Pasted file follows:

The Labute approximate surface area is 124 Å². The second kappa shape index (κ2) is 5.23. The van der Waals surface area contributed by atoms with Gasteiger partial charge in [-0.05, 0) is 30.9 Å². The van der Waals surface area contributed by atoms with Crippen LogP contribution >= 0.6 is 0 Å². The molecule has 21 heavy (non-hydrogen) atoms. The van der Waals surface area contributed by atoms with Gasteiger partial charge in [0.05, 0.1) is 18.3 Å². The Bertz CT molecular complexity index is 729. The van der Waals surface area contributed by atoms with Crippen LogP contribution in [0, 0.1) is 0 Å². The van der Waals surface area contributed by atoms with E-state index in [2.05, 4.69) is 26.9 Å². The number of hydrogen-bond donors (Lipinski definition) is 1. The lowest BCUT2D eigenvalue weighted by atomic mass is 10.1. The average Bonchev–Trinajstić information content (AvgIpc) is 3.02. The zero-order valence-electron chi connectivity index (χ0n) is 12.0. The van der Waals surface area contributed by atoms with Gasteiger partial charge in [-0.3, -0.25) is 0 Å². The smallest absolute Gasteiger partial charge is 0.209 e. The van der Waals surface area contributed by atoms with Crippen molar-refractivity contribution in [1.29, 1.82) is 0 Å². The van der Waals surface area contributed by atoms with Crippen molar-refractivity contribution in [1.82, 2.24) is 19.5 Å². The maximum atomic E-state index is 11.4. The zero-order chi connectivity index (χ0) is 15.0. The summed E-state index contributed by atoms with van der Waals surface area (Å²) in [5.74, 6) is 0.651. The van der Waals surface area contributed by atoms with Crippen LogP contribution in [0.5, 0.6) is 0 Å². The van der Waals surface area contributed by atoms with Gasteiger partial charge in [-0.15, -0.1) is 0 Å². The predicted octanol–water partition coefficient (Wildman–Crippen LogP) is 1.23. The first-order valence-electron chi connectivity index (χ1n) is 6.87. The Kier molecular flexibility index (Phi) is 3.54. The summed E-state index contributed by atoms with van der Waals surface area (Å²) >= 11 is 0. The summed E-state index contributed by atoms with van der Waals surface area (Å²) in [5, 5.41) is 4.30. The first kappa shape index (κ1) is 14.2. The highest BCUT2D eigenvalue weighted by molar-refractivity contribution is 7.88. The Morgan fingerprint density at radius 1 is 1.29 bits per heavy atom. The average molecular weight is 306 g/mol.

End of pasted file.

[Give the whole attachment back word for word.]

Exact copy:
The Labute approximate surface area is 124 Å². The second kappa shape index (κ2) is 5.23. The van der Waals surface area contributed by atoms with Gasteiger partial charge in [-0.05, 0) is 30.9 Å². The van der Waals surface area contributed by atoms with Crippen LogP contribution >= 0.6 is 0 Å². The molecule has 21 heavy (non-hydrogen) atoms. The van der Waals surface area contributed by atoms with Gasteiger partial charge in [0.05, 0.1) is 18.3 Å². The Bertz CT molecular complexity index is 729. The van der Waals surface area contributed by atoms with Crippen LogP contribution in [0, 0.1) is 0 Å². The van der Waals surface area contributed by atoms with E-state index in [2.05, 4.69) is 26.9 Å². The number of hydrogen-bond donors (Lipinski definition) is 1. The lowest BCUT2D eigenvalue weighted by atomic mass is 10.1. The average Bonchev–Trinajstić information content (AvgIpc) is 3.02. The zero-order valence-electron chi connectivity index (χ0n) is 12.0. The van der Waals surface area contributed by atoms with Gasteiger partial charge in [-0.3, -0.25) is 0 Å². The smallest absolute Gasteiger partial charge is 0.209 e. The van der Waals surface area contributed by atoms with Crippen molar-refractivity contribution in [1.29, 1.82) is 0 Å². The van der Waals surface area contributed by atoms with Crippen molar-refractivity contribution in [1.82, 2.24) is 19.5 Å². The maximum atomic E-state index is 11.4. The zero-order chi connectivity index (χ0) is 15.0. The summed E-state index contributed by atoms with van der Waals surface area (Å²) in [5.74, 6) is 0.651. The van der Waals surface area contributed by atoms with Crippen LogP contribution in [0.5, 0.6) is 0 Å². The van der Waals surface area contributed by atoms with Gasteiger partial charge in [-0.15, -0.1) is 0 Å². The predicted octanol–water partition coefficient (Wildman–Crippen LogP) is 1.23. The first-order valence-electron chi connectivity index (χ1n) is 6.87. The Kier molecular flexibility index (Phi) is 3.54. The summed E-state index contributed by atoms with van der Waals surface area (Å²) >= 11 is 0. The summed E-state index contributed by atoms with van der Waals surface area (Å²) in [5, 5.41) is 4.30. The first kappa shape index (κ1) is 14.2. The highest BCUT2D eigenvalue weighted by molar-refractivity contribution is 7.88. The Morgan fingerprint density at radius 1 is 1.29 bits per heavy atom. The average molecular weight is 306 g/mol.